The Royal Botanic Gardens, Kew and Stockholm University researchers say it's the first time scientists have compiled a global overview of which plants have already become extinct.
"Plants underpin all life on Earth, they provide the oxygen we breathe and the food we eat, as well as making up the backbone of the world's ecosystems - so plant extinction is bad news for all species", said Dr. Eimear Nic Lughadha, the study's co-author and a Kew conservation scientist. The study shows that the number of extinct plant species is four times higher than previous compilations and twice the combined 271 birds, mammals and amphibians record extinct in the last two-and-a-half centuries.
A bright spot: Researchers also found that 430 species once considered extinct were subsequently rediscovered.
Most people can name a mammal or bird that has become extinct in recent centuries, but few could name an extinct plant, said Dr Aelys Humphreys of Stockholm University.
Experts found that 500 species are no longer found on Earth.
For comparison, the researchers said animal extinction is occurring at least 1,000 times faster than the normal rate of extinction, however the report notes that researchers believe the plant extinction rate has been underestimated.
Hawaii stands out as having the most recorded extinctions, followed by the Cape provinces of South Africa and Mauritius, with Australia, Brazil, India and Madagascar also being among the top regions.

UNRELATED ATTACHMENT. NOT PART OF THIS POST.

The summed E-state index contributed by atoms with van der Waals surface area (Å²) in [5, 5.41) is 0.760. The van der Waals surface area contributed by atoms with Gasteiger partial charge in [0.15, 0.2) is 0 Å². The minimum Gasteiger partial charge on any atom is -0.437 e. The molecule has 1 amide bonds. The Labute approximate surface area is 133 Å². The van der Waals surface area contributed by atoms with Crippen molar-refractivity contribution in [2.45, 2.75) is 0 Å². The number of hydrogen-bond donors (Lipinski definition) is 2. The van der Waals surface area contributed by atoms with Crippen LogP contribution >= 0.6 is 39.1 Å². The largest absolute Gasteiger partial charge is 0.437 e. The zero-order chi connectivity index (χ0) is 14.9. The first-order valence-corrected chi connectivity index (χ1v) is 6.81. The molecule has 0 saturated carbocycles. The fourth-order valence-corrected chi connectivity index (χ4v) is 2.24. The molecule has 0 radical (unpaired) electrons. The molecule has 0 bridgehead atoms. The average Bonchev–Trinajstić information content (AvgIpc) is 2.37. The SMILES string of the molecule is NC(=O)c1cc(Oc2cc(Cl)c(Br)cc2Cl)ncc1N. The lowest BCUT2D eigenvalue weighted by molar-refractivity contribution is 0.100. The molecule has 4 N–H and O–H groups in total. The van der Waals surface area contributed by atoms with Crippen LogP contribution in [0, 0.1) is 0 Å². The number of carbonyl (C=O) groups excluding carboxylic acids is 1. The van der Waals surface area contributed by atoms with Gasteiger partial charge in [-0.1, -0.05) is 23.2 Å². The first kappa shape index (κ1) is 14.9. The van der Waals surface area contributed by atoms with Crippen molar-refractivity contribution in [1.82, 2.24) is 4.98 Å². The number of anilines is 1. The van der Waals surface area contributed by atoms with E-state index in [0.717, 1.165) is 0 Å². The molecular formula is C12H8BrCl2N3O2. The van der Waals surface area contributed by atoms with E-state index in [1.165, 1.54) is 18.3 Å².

The biggest losses are on islands and in the tropics, which are home to highly valued timber trees and tend to be particularly rich in plant diversity. "This new understanding of plant extinction will help us predict (and try to predict) future extinctions of plants, as well as other organisms".
"'Millions of other species depend on plants for their survival, humans included, so knowing which plants we are losing and from where will feed back into conservation programmes targeting other organisms as well".
"We depend on plants directly for food, shade and construction materials, and indirectly for "ecosystem services" such as carbon fixation, oxygen creation, and even improvement in human mental health through enjoying green spaces", he commented.